BOSTON — The war that President Barack Obama addressed at West Point Tuesday evening is a war for Pakistan just as much, or more, as it is for Afghanistan. Just as the World War II battles in North Africa were ultimately not about Africa, but about defeating Nazi Germany, saving Pakistan is now our most important goal in the new Great Game against Islamic extremism. Compared to that, Afghanistan is a sideshow.

Even though Obama mentioned Pakistan only about half as many times as he mentioned Afghanistan, and came to it late in his address, he showed a realization of this truth when he said that the “stakes are even higher in nuclear-armed Pakistan” because terrorists, should they acquire nuclear weapons, would not hesitate to use them.

Obama also made it clear that there can be no hope of success in Afghanistan as long as there are safe sanctuaries for the Taliban within Pakistan, for that is where both Al Qaeda and the Taliban leadership remain.

Obama needed to address two different audiences with two basically irreconcilable goals in his speech. He needed to tell his increasingly doubtful public that his escalation in Afghanistan is not open-ended and that it will lead to a quick exit. At the same time he needed to tell Afghans, and above all Pakistan, that he is in it for the long haul, and will not abandon the region as the U.S. did after the Soviets withdrew in 1989. The chaos that followed that withdrawal brought the Taliban into being and Al Qaeda in residence. The only thing that can reconcile those goals is a rapid build-up of competent Afghan forces — something that has eluded us for nearly eight years.

For his American audience it will be a tough sell. Americans are an impatient people and the sands of support for the Afghanistan war are running out. Thus Obama promised “the fastest possible pace,” saying that within “18 months our troops will begin to come home.”

As for the second audience, Pakistanis will need a lot of persuading that America will stay engaged in the region. Afghanistan is a country of some 30 million. Pakistan has a population of 170 million, and possesses scores of nuclear weapons.

Afghanistan is of interest to the United States only so far as it is not used for a base for terrorism against the U.S. first and Pakistan second. Our interest in Pakistan is much broader, but more subtle since we cannot use direct military force. It must be a game of cajoling and supporting elements in Pakistan that will see things our way. For now, Pakistan sees its major threat as coming from India, not the Islamic insurgency it is fighting on the northwest frontier.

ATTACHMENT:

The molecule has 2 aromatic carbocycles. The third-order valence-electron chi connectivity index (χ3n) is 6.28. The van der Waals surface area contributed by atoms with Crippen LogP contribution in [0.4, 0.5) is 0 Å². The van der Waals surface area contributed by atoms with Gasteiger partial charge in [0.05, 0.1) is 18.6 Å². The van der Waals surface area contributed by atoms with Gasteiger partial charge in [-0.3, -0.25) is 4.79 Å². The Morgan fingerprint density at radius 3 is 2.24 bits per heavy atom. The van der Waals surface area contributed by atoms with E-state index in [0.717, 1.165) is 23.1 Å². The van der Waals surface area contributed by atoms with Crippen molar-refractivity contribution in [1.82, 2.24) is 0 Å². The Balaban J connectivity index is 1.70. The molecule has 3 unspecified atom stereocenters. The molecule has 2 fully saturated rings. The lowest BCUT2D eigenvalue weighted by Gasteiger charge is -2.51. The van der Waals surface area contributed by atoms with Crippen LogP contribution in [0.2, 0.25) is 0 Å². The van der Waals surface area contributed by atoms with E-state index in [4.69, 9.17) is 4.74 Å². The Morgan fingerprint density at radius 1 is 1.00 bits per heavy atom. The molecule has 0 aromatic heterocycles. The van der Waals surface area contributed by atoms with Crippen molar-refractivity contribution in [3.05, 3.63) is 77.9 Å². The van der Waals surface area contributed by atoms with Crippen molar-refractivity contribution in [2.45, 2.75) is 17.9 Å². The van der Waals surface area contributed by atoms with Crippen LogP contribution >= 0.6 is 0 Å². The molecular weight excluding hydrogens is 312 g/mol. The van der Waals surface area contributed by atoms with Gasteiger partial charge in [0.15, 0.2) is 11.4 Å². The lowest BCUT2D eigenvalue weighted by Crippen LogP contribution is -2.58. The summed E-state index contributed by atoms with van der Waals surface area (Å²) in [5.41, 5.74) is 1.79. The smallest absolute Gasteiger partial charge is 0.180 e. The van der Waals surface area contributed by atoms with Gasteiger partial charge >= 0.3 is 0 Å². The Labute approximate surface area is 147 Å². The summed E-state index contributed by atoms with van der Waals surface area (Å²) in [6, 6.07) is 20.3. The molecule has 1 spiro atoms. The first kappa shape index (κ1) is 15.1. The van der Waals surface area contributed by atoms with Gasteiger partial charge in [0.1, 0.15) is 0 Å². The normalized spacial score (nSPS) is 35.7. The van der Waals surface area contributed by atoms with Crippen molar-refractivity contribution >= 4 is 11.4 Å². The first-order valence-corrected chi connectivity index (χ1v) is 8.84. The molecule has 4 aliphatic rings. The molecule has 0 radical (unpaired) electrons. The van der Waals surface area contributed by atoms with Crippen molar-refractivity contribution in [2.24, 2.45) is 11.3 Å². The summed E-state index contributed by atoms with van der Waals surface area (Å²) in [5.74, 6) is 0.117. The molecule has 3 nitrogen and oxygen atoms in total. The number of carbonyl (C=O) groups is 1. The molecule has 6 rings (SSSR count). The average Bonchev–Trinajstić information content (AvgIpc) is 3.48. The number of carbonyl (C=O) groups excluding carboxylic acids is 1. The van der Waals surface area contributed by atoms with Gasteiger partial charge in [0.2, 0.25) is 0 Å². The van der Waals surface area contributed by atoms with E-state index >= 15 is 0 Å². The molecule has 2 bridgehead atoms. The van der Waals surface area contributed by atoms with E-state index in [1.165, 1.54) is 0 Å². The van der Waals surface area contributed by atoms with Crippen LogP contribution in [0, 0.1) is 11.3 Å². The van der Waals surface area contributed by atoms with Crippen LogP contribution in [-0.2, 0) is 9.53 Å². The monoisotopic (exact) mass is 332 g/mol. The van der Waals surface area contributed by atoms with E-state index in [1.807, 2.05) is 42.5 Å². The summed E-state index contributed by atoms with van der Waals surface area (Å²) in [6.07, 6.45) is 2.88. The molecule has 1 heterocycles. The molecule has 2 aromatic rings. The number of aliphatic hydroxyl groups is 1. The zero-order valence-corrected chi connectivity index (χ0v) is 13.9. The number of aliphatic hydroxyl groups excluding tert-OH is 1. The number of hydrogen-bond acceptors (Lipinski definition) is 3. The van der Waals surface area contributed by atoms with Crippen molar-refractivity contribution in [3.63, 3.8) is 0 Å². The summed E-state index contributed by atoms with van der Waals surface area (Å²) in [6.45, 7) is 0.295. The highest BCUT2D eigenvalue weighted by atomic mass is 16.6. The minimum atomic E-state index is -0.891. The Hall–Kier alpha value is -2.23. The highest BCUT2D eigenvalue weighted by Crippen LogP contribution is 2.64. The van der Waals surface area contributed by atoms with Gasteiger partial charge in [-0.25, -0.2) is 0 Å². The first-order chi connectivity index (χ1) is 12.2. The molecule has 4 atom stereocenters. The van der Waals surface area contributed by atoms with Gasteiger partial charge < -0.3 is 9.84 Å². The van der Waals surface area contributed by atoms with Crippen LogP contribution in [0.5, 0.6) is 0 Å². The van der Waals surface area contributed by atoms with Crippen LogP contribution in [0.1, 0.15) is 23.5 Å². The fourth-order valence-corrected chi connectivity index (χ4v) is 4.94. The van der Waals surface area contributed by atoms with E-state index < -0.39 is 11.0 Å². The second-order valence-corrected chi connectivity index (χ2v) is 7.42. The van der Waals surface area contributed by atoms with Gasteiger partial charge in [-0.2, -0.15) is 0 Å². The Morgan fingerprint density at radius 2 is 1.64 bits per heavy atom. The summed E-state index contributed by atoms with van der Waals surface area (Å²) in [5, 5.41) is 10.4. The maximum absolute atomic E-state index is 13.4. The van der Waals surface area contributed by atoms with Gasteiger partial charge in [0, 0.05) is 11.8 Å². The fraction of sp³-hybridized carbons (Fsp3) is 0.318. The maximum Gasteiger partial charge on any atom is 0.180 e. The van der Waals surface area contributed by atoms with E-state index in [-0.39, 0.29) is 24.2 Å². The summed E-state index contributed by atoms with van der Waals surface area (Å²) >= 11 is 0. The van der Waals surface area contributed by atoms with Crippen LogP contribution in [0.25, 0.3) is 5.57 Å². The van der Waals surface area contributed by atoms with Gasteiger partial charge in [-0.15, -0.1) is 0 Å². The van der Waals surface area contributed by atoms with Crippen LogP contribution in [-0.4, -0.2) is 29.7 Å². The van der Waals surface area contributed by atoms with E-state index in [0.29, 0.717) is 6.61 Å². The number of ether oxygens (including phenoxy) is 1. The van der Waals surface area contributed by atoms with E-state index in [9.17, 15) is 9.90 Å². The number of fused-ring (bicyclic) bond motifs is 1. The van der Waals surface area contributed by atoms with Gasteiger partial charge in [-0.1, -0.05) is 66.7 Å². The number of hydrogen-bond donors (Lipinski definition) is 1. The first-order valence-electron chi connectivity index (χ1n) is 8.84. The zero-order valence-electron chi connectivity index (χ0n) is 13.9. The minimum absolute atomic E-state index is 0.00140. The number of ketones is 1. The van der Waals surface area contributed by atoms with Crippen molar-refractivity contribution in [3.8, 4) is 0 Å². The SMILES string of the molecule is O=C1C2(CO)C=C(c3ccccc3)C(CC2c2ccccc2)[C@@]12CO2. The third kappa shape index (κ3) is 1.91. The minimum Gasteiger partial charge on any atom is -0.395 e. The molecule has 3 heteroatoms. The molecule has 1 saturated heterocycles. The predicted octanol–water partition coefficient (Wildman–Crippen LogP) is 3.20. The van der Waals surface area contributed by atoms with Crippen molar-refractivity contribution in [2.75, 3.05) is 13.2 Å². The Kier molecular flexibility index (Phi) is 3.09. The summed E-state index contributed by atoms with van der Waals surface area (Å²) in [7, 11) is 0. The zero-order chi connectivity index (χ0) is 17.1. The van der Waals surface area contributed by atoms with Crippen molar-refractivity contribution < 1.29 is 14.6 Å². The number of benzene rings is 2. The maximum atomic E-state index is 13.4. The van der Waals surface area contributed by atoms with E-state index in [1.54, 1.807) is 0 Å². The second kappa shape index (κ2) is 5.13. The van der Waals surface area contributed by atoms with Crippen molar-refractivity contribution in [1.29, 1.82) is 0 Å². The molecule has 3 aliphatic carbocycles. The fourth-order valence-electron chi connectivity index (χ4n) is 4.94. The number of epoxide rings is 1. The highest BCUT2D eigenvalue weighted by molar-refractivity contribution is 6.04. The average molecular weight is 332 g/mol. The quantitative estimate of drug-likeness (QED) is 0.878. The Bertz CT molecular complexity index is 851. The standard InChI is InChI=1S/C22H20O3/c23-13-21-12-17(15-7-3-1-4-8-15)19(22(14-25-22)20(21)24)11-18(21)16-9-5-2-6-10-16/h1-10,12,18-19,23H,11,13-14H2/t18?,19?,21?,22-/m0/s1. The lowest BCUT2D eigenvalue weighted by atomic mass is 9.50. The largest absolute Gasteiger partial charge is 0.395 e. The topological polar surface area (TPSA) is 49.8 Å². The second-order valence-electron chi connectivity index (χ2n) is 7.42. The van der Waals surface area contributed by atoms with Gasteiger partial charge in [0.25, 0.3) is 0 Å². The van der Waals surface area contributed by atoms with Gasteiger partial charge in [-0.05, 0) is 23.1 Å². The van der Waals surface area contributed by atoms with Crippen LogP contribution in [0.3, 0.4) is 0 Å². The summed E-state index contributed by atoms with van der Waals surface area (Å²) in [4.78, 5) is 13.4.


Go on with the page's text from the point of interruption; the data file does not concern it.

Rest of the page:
And even though Obama praised the Pakistani army for attacking the Taliban in Waziristan, the army fights the Pakistani Taliban that targets Pakistan, not the Afghan Taliban that targets U.S. forces from Pakistan. The Pakistani army seeks an accommodation of sorts with the Afghan Taliban.

Pakistan created the Taliban because it wanted a friendly power on its western border and an end to the chaos of battling mujahedeen factions that were reducing Afghanistan to ruin. Pakistan’s greatest fear and resentment against the United States is based on the conception that the U.S. will leave Afghanistan in chaos again, and leave Pakistan to clean up the mess. Until Pakistan is sure of the U.S., it will want to continue hedging its bets with the Afghan Taliban. Pakistan doesn’t want to see India attempting to fill any vacuum that a departing America might leave.

Today Obama finds himself in the same shoes as the Soviet Union’s Mikhail Gorbachev, with a war he didn’t start but believes he cannot afford to lose. Obama dismissed the Vietnam parallel, but must fear, in his heart, that the Russian war in Afghanistan is worryingly similar.

The cliche is that presidents need a war to be considered great. But since World War II, wars have devastated presidencies. Truman became ensnared in Korea. Vietnam broke the back of both the Johnson and Nixon presidencies, and Iraq brought great discredit onto George W. Bush.

A major question is, will Obama’s escalation to three times the force that he inherited from the Bush administration help stabilize or ultimately destabilize neighboring Pakistan? Obama hopes the surge will help do the former and hinder the latter. But is he setting goals that are beyond our ability to achieve at a reasonable cost, the very thing he said he would avoid?

Afghanistan’s Hamid Karzai may reign over a weak and corrupt government, but he is a tower of strength compared to Pakistan’s pro-American president, Ali Zardari, whose political weakness could see him out of office soon, and whose personal corruption could see him in jail. Civilian control of government is far healthier in Afghanistan than in Pakistan.

Obama promised a new deal with Pakistan, a partnership of mutual interest, mutual respect and mutual trust. It will not be easy to achieve.

For 100 years, from the 1840s to the 1940s, Britain fought three wars in Afghanistan and numerous campaigns on the frontier — the raison d’etre being not for Afghanistan itself, but for the defense of India, of which Pakistan was then a part.


Related Stories